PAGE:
Saturday, November 28, 1981

A Conversation with Lindsey Buckingham 1981

A Conversation with Lindsey Buckingham 
Record World November 28, 1981

LOS ANGELES - Lindsey Buckingham's "Law and Order" (Asylum) is not the first solo album by a member of Fleetwood Mac; Mick Fleetwood's "The Visitor" (RCA) and Stevie Nicks' "Bella Donna" (Modern) were both released earlier this year, while Christine McVie had an album under her maiden name, Christine Perfect, more than ten years ago. But as good as the others are, "Law and Order" is arguably the best of the lot. Sometimes quirky and tongue-in-cheek, sometimes lovely and serious, it is always affecting. What's more, "Law and Order" is genuinely a solo album, as Buckingham handles all the vocal and instrumental work on nearly every tune. In the following conversation, Buckingham discusses both his own and Fleetwood Mac's forthcoming records, among other topics. 

Record World: Your solo album seems almost to have grown out of a hobby, as if you were tinkering in the studio and found you had enough strong tracks to make a whole record. But is it something that was formally planned all along? 

Lindsey Buckingham: I was thinking about it about the time we (Fleetwood Mac) got off the road (late last year). We needed to take time off anyway; we'd been touring and making albums, and touring and making albums and touring, more or less straight for four or five years, or whatever it was. It was all part of a plan, to have the time to do solo albums; I think Stevie (Nicks) knew she wanted to do that, and I did, too. After October ('80), I got the equipment together. I got an inexpensive console, and I took the band's 24-track from the Village Recorder, where it'd been sitting ever since we'd finished "Tusk," which was about a year and a half; we found a room over in Burbank and just set it up in there. I did all the engineering for the first half, and then Richard (Dashut) got in on the second half. But yeah, it was fairly well planned, and most of the songs had been somewhat prepared beforehand. 

RW: Was it not only planned but inevitable, considering how much you seem to enjoy working in the studio?

Buckingham: Well, I've certainly gotten something out of my system now, and I'm able to apply some of the things that I've learned in the last year to Fleetwood Mac as well, so I think one hand washes the other in that sense. I'm sure Stevie feels a lot better now (after her album), and less frustrated; she wrote so many songs, and never really had an outlet for all of that. And I never really had an outlet for the other side of what I like to do, which is engineer.

RW: If "Tusk" was predominantly any one member's album, though, it was yours. 

Buckingham: Yeah, you could have lifted the songs of mine off and made a solo album from that, and it probably would have made a lot more sense.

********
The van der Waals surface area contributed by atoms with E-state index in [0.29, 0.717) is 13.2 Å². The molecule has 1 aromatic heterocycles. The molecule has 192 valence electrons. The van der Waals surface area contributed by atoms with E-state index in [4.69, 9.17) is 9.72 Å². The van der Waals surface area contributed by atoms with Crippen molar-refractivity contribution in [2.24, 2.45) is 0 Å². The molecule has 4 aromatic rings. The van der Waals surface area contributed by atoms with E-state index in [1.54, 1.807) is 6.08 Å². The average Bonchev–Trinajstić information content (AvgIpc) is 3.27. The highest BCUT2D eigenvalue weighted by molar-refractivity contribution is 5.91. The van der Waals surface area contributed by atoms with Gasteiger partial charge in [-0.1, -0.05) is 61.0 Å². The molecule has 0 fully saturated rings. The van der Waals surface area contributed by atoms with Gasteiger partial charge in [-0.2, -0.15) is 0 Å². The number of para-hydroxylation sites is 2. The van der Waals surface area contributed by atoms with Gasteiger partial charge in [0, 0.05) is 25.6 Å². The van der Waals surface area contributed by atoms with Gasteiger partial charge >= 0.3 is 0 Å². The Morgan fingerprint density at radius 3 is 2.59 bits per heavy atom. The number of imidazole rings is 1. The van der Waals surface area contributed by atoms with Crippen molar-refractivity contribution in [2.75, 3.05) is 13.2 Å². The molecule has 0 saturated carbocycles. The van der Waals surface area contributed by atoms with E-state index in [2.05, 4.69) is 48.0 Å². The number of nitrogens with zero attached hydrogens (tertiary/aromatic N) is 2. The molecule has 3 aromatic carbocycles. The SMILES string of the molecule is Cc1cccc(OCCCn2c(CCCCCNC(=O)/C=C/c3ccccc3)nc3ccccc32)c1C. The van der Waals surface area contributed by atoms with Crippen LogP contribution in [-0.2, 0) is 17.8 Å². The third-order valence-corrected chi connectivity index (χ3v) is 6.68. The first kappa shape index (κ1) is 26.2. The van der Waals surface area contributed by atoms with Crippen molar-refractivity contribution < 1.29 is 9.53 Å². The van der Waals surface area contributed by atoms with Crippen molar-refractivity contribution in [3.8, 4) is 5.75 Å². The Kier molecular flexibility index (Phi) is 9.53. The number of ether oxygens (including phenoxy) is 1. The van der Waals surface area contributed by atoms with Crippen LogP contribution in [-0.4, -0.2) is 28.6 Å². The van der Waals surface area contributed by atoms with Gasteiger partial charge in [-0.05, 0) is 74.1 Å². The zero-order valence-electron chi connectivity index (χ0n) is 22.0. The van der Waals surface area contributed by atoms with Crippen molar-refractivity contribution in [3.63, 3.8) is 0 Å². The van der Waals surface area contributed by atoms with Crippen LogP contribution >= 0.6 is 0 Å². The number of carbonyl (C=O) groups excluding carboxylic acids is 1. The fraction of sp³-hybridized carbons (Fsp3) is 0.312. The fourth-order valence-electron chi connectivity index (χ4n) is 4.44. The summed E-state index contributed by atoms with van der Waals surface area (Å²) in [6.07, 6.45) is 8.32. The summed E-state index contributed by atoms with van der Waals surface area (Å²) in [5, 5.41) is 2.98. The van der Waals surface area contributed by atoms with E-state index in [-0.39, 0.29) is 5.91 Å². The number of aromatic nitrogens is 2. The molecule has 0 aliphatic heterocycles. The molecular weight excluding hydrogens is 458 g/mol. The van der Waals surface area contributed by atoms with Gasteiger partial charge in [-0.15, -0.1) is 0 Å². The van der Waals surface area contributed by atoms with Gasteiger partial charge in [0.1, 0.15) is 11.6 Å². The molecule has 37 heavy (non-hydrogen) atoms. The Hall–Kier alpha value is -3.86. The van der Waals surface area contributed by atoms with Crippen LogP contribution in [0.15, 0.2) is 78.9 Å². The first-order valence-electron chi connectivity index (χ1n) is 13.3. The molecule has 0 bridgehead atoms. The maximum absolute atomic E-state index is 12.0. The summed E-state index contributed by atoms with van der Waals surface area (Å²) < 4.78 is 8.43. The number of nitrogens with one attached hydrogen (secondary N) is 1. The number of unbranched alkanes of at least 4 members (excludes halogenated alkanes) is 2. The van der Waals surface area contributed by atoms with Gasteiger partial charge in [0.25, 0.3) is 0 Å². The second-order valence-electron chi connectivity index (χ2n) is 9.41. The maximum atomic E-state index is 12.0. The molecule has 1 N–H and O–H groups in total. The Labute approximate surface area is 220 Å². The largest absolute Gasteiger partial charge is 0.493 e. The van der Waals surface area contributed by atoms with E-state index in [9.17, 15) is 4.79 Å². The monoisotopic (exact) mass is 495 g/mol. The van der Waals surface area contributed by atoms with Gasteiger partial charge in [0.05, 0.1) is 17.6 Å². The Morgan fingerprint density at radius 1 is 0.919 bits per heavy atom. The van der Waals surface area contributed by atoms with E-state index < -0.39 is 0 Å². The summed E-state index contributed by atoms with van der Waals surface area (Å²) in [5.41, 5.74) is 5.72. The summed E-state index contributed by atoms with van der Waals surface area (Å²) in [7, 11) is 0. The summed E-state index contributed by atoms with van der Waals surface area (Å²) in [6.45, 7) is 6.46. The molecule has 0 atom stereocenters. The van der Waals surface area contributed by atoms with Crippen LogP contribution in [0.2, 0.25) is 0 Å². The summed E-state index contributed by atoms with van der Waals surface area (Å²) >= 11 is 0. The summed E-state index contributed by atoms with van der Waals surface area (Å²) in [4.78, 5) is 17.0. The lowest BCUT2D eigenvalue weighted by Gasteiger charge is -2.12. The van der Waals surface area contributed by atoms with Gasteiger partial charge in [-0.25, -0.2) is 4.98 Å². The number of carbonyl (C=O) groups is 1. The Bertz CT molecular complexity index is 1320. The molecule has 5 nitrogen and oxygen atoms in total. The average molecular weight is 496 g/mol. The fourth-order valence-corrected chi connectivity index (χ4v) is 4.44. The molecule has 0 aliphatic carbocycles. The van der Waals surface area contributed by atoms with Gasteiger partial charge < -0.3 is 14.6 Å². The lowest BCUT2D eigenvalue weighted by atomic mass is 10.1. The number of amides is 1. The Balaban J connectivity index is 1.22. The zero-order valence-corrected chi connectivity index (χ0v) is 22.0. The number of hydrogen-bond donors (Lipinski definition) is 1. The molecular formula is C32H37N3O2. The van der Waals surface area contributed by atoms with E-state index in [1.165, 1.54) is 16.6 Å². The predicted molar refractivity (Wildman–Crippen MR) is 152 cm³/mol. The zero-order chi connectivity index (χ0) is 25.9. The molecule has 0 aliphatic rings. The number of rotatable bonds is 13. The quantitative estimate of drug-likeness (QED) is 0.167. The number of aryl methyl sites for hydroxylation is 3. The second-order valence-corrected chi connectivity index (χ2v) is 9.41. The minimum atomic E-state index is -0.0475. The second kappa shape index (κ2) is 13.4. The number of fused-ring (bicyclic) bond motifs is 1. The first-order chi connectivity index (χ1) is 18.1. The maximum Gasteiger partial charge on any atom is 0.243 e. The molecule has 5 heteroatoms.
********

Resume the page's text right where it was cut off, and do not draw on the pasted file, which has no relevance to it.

RW: And it would have been not unlike "Law and Order." The fact that you're playing all of the instruments on most of this album suggests that you did the same thing on some "Tusk" tracks. 

Buckingham: Yes, I did. I think I succeeded more on "Law and Order;"there's a certain smoothness that wasn't there on "Tusk" in terms of the drums, and I got it to sound a little more energetic, which is one of the things I thought I failed on with "Tusk" - but that may have its own charm, too. "The Ledge," "Save Me a Place," "Not That Funny," "Walk a Thin Line" (all from "Tusk"): I played everything on those. But I was home a lot, you know; I was working on these things at home, and then I'd bring them in more or less finished, and we'd crank 'em up and put 'em through the board - it was very exciting. It was a great process of evolution.

RW: How does it work? How do you build a solo track from the ground up?

Buckingham: You pick a tempo that you like, and you record a metronome, a click track. On a lot of the songs, I played drums first; I'd just choose the arrangement and play the drums first, then add everything else. I don't know how McCartney does his stuff, or Todd Rundgren, or Prince, but that's the most typical way that I do it. You know how Mick (Fleetwood) will hesitate to the beat, or Charlie Watts, playing slightly behind the other instruments. You really have a problem doing that if you put down the drums first; then you have to try and play everything else too fast, to try and get that tension. But what I did was, I'd record the click track on track one, then I'd send it through a delay - like maybe 30,40 milliseconds - and record the delayed click track on track 24. Then I could play the drums to the click on track 24, and play the other instruments to the click on track one - which is slightly ahead - so you'd get the tension. 

RW: That must have been a riot, building that way and adding whatever you want as you go along. 

Buckingham: It's interesting, the ways there are to work. In a sense, doing it that way, you really have to surrender to the work a little bit, and let it lead you; it's a very intuitive thing. But at the same time, you're searching for control as well. 

RW: What else did you play on the record besides guitar, bass and drums?